Previously I have suggested that the only way I can see to make money in the current music business is pander to commercial work. The field is dominated by a small group of providers that know each other and they steer the work. It takes a year of heavy spending In L.A. or New York to get into the small circle of friends that does the big money work. Local work in commercial music is viable, but not steady as increasing this work is done by agencies and not independents. The reason for this? In my opinion, grand commercial music works stylistically to defeat the country cousin. The independent can not compete with a big studio due to the costs of new must have gear and the ever changing production cycles.

Traditionally, local guys made commercials for Lawyers, Doctors and Indian Chiefs in their area. This worked out because each area had a style of their own. Style was regional. The local BBQ joint needed a commercial in the local style. I made commercials for laundry mats and dry cleaners. Lots of work was available in the local area.

For instance, money could be made creating boutique records for the significant others of these special kinda local wealthy types who can all sing great with the aid of auto tune and want to make their own vanity CDs. Now big studios create karaoke mixes of popular tunes. The biggest secret in the world is that thousands of versions of Fleetwood Mac and Eagles tunes mixed with popular standards are collecting dust under the seats of BMWs all over upscale 'Merica.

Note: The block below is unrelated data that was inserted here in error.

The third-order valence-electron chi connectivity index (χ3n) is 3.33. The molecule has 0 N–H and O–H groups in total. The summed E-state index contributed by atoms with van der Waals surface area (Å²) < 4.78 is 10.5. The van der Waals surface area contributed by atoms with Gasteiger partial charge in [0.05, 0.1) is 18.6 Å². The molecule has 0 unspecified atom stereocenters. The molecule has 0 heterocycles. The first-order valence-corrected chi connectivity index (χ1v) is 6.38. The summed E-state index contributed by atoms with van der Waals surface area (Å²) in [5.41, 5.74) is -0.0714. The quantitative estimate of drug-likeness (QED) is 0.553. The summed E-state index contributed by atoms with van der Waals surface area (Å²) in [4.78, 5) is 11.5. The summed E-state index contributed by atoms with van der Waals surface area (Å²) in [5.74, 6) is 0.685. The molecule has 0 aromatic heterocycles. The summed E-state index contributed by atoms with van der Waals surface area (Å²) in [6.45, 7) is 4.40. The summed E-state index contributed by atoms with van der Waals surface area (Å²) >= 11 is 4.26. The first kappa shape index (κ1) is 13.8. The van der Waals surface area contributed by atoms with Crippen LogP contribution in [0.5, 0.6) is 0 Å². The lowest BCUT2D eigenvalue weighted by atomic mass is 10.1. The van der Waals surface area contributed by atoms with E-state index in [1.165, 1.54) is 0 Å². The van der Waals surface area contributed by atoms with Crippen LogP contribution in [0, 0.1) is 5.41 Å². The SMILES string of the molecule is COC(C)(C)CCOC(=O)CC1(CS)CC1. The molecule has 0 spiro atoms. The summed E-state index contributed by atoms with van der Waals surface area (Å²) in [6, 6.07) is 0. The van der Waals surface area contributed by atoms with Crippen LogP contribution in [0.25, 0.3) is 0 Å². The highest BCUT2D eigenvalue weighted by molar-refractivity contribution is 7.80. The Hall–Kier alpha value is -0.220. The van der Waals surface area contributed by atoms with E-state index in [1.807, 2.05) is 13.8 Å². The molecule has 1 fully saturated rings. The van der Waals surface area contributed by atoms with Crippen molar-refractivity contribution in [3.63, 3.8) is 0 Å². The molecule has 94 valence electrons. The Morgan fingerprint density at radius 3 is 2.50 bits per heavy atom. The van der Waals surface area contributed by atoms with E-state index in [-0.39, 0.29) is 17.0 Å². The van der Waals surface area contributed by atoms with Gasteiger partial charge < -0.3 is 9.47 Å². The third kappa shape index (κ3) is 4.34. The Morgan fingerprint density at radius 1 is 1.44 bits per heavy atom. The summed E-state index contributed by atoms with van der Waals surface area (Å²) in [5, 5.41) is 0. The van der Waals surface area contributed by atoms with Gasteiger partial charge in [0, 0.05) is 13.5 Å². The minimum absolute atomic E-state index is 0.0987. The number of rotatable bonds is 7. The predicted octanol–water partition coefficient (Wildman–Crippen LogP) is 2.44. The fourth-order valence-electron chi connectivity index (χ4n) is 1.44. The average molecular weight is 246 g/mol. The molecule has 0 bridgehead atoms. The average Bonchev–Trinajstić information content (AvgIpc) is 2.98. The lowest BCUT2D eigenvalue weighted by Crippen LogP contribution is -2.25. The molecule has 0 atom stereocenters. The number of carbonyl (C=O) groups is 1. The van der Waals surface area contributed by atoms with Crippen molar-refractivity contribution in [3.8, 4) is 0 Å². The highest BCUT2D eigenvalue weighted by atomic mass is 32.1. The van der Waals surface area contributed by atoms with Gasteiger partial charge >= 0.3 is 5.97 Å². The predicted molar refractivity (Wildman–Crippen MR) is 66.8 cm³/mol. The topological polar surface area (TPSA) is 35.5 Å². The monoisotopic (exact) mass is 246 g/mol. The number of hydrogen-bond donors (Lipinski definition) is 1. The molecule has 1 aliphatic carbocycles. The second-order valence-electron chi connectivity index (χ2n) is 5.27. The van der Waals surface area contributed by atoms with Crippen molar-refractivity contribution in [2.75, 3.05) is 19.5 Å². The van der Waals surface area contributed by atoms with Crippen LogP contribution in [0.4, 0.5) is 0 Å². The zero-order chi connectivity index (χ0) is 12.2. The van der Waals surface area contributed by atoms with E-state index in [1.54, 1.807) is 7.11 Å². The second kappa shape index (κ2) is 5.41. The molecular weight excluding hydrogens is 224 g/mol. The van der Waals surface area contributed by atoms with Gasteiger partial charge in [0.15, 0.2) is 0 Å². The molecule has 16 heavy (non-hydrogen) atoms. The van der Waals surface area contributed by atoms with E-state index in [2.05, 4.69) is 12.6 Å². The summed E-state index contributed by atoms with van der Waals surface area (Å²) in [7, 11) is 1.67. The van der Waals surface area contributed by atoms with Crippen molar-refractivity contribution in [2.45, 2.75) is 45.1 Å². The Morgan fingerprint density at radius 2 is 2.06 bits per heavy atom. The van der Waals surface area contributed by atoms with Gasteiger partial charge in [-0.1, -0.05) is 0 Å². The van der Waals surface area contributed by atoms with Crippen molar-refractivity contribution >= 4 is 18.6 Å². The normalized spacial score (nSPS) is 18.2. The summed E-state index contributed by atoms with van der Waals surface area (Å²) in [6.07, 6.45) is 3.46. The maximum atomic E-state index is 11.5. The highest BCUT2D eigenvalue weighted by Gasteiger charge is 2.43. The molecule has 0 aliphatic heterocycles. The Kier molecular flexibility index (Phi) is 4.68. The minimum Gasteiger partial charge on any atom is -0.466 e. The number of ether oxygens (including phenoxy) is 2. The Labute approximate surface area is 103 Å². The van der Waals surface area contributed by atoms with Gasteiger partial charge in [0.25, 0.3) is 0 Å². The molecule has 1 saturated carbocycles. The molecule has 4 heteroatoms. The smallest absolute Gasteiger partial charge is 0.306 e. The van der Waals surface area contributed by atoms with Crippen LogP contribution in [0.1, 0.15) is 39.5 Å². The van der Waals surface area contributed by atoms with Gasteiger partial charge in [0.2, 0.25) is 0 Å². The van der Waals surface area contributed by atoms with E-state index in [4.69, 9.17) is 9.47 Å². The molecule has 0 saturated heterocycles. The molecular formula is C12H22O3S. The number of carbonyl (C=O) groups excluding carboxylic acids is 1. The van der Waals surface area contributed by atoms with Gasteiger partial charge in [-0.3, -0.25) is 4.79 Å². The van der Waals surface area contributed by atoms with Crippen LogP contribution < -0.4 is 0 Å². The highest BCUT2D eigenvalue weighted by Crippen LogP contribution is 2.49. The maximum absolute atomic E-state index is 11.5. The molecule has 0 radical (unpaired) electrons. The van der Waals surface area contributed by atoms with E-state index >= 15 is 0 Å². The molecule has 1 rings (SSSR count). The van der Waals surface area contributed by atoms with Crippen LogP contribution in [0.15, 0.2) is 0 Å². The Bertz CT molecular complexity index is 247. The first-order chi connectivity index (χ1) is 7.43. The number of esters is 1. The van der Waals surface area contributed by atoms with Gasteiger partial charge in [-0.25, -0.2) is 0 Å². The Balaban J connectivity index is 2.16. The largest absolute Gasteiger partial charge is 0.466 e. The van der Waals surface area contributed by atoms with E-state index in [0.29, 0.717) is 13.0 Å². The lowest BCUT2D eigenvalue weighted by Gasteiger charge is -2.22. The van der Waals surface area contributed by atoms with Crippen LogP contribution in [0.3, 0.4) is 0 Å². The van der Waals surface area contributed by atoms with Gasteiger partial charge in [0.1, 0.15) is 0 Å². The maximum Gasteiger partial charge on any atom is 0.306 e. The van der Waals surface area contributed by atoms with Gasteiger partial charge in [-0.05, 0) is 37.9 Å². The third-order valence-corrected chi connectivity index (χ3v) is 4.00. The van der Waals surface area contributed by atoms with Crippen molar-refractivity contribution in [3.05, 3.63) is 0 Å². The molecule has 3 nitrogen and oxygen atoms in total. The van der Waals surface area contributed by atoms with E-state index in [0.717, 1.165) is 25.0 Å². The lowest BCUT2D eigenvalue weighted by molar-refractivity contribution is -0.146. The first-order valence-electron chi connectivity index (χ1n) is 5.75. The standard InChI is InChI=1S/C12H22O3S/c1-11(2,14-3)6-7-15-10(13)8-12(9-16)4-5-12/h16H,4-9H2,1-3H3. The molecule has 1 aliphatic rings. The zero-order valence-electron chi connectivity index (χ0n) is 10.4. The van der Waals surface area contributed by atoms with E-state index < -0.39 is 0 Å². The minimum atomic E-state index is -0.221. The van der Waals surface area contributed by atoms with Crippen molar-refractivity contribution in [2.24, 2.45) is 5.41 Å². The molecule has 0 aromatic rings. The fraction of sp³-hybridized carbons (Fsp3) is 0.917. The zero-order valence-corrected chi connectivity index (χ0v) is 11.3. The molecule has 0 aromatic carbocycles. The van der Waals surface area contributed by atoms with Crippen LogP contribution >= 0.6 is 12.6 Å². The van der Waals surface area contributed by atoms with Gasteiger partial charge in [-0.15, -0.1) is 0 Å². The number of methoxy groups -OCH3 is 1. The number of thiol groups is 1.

To stream or not to stream? I am convinced the company hosting and enabling the streams makes money. Is there a success story from this kinda independent release? For acts with a popular cultural message, like rappers who work live, this might be a viable alternative to selling merch at an event. Having worked in the studio with soul and funk bands to create musical backgrounds for rappers before the advent of sampling I can suggest all bets are off that an independent musician can still make money in this type of work today working with local talent. Music has been dumbed down to the point that musicianship is no longer a necessary component for much of popular music.

So what can I suggest? If a business is willing to pay the upfront costs for live music in the form of the quarterly copy write use payments required by law to the likes of BMI and ASCAP
live music maybe a viable opportunity if the band is small and nimble. Hype the streams and sell merch at live events. Be prepared to keep the same cast and crew together and have a front line, or front person, that loves to perform and interact with the paying customers. Work hard, stay sober and work your ass off and I bet you can still make a little money playing live local music. I have not down this in eight years. But I am aware of nothing which precludes the bushiness model. Yer not gonna be The Tedechi/Trucks Band and yer not playing in a piano bar, so their is a chance...

I feel sorry for Mr Ford. If he was only transgender or something... Dam that guy can play.


"When those who are honestly mistaken learn the truth, they will either cease being mistaken or cease being honest."
Forum Full Member

Registered: 08/29/11
Posts: 961
Location: Chattanooga, TN United States
Re:Stop Selling Music
Monday, March 04 2019 @ 04:46 PM CST

The idea of putting out “laugh videos,” backing them with serious music, and then providing links to that serious music, sounds to me like a damned good idea in this day and age.

The problem that many people encounter – including myself – is that they put out a product and no one knows that it exists, or ever will.   We never really understood what those “song pluggers” were doing, back in the day, until they weren’t there.